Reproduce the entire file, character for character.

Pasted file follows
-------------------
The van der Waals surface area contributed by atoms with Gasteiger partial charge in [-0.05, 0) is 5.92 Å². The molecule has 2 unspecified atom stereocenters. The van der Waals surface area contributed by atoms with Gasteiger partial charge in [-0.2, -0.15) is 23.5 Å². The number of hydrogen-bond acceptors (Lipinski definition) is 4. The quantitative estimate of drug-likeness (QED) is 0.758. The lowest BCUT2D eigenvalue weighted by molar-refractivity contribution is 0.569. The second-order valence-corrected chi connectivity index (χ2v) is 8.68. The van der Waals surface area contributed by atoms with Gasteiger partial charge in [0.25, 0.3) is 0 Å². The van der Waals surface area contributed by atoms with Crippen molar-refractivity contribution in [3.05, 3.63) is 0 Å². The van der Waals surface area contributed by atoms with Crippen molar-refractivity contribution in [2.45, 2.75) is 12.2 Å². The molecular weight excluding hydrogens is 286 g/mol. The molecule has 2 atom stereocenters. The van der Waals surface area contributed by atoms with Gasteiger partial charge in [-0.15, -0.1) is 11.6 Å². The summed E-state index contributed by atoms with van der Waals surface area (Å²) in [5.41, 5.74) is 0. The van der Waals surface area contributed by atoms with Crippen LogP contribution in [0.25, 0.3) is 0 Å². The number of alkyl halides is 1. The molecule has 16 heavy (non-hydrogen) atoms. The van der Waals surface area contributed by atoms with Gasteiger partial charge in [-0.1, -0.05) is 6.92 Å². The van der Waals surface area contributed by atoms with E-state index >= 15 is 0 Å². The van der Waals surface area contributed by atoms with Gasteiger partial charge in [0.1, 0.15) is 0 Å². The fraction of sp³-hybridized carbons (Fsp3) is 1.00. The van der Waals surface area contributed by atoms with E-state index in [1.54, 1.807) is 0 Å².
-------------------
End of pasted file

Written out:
The van der Waals surface area contributed by atoms with Gasteiger partial charge in [-0.05, 0) is 5.92 Å². The molecule has 2 unspecified atom stereocenters. The van der Waals surface area contributed by atoms with Gasteiger partial charge in [-0.2, -0.15) is 23.5 Å². The number of hydrogen-bond acceptors (Lipinski definition) is 4. The quantitative estimate of drug-likeness (QED) is 0.758. The lowest BCUT2D eigenvalue weighted by molar-refractivity contribution is 0.569. The second-order valence-corrected chi connectivity index (χ2v) is 8.68. The van der Waals surface area contributed by atoms with Gasteiger partial charge in [0.25, 0.3) is 0 Å². The van der Waals surface area contributed by atoms with Crippen molar-refractivity contribution in [3.05, 3.63) is 0 Å². The van der Waals surface area contributed by atoms with Crippen molar-refractivity contribution in [2.45, 2.75) is 12.2 Å². The molecular weight excluding hydrogens is 286 g/mol. The molecule has 2 atom stereocenters. The van der Waals surface area contributed by atoms with Gasteiger partial charge in [-0.15, -0.1) is 11.6 Å². The summed E-state index contributed by atoms with van der Waals surface area (Å²) in [5.41, 5.74) is 0. The van der Waals surface area contributed by atoms with Crippen LogP contribution in [0.25, 0.3) is 0 Å². The number of alkyl halides is 1. The molecule has 16 heavy (non-hydrogen) atoms. The van der Waals surface area contributed by atoms with Gasteiger partial charge in [-0.1, -0.05) is 6.92 Å². The van der Waals surface area contributed by atoms with E-state index >= 15 is 0 Å². The van der Waals surface area contributed by atoms with Gasteiger partial charge in [0.1, 0.15) is 0 Å². The fraction of sp³-hybridized carbons (Fsp3) is 1.00. The van der Waals surface area contributed by atoms with E-state index in [1.54, 1.807) is 0 Å².